When HBO’s mini-series John Adams dominated Hollywood’s award season several years ago, I put the show on my to-watch list and forgot about it. I’m reminded of my initial interest in it nearly every time I work – patrons regularly borrow the DVDs – I see them coming and going like New York Times Bestsellers. I’m delighted to say that a recent surf of the TV desert prompted me to borrow the three disc set, sit down, and be enlightened.
So, here’s the thing. John Adams deserved every bit of critical acclaim it received, and more. It is eight hours and twenty minutes of compelling entertainment. If I didn’t know better, I would think this was Masterpiece Theater (sorry HBO, I’m just sayin…). The production values are classy, and make this biopic one of the best TV on DVD series I’ve had the pleasure to watch.
The seven episode mini-series, based on David McCullough’s Pulitzer Prize winning book, begins in Boston, 1770, and ends with Adams’ death on July 4, 1826. Although he will always be recognized as one of our nation’s Founding Fathers, John Adams’ story isn’t normally covered in basic US History classes with as much gusto as some, perhaps because he didn’t fit our idea of a typical “revolutionary”. Of course, historical television fictionalizes and sometimes blatantly distorts, but I loved HBO’s portrait of John Adams as a disagreeable and unpopular statesman. Romanticized, sanitized versions of Benjamin Franklin and George Washington are fine for eight year olds, but the reality of the men who declared independence from England is to my mind equal parts gritty and elegant. Think Thomas Jefferson: Declaration of Independence author, Monticello architect, and Sally Hemings’ lover. John Adams tells of real people who were brilliant and passionate and moody.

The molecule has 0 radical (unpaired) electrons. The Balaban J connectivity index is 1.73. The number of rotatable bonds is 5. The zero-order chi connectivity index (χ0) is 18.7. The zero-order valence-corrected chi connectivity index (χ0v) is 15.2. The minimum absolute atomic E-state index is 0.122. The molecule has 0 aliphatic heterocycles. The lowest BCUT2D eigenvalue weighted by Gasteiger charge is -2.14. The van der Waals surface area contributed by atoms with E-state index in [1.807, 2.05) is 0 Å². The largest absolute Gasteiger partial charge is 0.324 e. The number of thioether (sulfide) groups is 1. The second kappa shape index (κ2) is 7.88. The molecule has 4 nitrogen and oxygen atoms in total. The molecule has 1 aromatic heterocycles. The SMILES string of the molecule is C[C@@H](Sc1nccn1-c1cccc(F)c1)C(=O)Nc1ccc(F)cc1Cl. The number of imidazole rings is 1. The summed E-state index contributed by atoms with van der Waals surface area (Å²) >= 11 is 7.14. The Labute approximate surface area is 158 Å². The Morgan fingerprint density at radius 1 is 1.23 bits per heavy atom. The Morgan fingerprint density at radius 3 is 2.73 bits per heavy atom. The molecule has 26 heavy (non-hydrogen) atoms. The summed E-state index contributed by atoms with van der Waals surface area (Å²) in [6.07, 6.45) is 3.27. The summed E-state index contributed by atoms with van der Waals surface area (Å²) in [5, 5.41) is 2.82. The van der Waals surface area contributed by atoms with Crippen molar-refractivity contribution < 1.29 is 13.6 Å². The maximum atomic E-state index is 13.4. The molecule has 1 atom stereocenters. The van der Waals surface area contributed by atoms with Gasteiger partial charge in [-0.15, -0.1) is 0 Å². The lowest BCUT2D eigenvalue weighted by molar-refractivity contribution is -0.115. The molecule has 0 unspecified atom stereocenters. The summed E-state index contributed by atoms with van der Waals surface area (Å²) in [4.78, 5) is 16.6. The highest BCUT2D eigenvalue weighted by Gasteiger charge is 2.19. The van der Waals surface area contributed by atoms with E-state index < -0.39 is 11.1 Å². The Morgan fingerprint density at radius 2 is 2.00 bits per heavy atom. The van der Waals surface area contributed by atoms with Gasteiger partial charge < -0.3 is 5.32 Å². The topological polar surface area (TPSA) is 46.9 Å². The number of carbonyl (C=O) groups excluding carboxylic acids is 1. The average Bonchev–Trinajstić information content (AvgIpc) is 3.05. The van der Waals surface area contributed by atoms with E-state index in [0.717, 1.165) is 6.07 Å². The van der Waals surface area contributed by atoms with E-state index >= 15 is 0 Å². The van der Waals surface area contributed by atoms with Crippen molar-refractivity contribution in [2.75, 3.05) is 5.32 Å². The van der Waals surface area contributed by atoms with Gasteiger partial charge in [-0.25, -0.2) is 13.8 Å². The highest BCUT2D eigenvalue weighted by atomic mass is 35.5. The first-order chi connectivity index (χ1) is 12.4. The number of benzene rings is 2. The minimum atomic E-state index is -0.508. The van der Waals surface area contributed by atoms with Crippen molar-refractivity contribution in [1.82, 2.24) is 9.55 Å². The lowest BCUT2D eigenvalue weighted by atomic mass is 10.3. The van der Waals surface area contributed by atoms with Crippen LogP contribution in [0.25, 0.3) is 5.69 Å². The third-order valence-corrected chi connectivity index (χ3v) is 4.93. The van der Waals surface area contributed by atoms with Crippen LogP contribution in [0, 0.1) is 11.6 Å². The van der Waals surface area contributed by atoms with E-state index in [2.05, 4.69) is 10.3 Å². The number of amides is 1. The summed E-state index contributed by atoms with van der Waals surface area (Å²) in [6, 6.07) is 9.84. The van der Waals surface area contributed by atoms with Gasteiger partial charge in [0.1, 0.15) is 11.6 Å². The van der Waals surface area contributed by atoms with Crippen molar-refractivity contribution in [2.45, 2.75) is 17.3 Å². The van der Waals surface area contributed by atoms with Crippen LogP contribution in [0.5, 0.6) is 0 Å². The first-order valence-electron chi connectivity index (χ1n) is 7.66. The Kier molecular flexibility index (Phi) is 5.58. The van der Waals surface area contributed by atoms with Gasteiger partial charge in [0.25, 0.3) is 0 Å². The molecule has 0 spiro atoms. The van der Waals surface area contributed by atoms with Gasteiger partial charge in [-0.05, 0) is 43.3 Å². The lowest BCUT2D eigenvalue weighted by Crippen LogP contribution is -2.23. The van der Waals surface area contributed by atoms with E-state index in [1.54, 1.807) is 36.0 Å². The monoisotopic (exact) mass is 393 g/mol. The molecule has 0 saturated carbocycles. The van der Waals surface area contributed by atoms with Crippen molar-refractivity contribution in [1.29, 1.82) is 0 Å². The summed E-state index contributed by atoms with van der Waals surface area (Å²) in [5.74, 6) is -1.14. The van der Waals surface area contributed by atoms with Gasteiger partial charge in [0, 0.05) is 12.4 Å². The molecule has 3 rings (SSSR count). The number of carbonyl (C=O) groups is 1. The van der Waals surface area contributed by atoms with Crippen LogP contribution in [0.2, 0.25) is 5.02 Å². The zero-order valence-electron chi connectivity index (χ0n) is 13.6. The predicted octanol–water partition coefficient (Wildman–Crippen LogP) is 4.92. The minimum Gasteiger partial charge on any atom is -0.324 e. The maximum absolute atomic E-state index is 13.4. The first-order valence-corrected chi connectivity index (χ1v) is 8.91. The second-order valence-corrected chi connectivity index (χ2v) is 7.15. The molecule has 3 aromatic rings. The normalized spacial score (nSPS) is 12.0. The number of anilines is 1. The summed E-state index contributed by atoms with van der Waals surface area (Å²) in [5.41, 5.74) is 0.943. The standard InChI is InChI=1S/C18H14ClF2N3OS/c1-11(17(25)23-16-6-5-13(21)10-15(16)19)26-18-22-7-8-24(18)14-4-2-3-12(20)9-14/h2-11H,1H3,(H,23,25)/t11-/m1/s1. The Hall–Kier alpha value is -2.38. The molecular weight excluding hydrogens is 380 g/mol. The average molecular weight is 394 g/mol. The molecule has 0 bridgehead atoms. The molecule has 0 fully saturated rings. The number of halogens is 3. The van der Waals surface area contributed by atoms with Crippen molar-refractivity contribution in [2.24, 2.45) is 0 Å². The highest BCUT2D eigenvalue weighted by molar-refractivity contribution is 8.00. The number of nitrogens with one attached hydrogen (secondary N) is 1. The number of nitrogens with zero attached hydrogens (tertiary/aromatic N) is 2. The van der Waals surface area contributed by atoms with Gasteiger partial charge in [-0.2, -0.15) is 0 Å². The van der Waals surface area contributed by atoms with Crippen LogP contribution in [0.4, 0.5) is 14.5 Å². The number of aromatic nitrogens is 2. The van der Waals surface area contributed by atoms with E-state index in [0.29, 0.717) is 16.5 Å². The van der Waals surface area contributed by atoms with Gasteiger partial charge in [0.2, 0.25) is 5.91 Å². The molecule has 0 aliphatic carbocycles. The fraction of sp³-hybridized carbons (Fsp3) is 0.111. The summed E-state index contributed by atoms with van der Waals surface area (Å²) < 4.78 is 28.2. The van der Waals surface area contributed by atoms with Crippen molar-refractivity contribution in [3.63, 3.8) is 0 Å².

The restrained love Adams felt for Abigail, his steadfast wife, was fiercely and beautifully played by Paul Giamatti as John Adams with Laura Linney as Abigail. Certain liberties were taken with their children’s ages, etc., and Adams never abandoned his son Charles, but it’s great TV. Adams’ relationships with Benjamin Franklin and Thomas Jefferson are explored in depth as the series fills in an outline of the painful, beautiful birth of our country.
I urge you to watch John Adams, available through the Metro Library Network.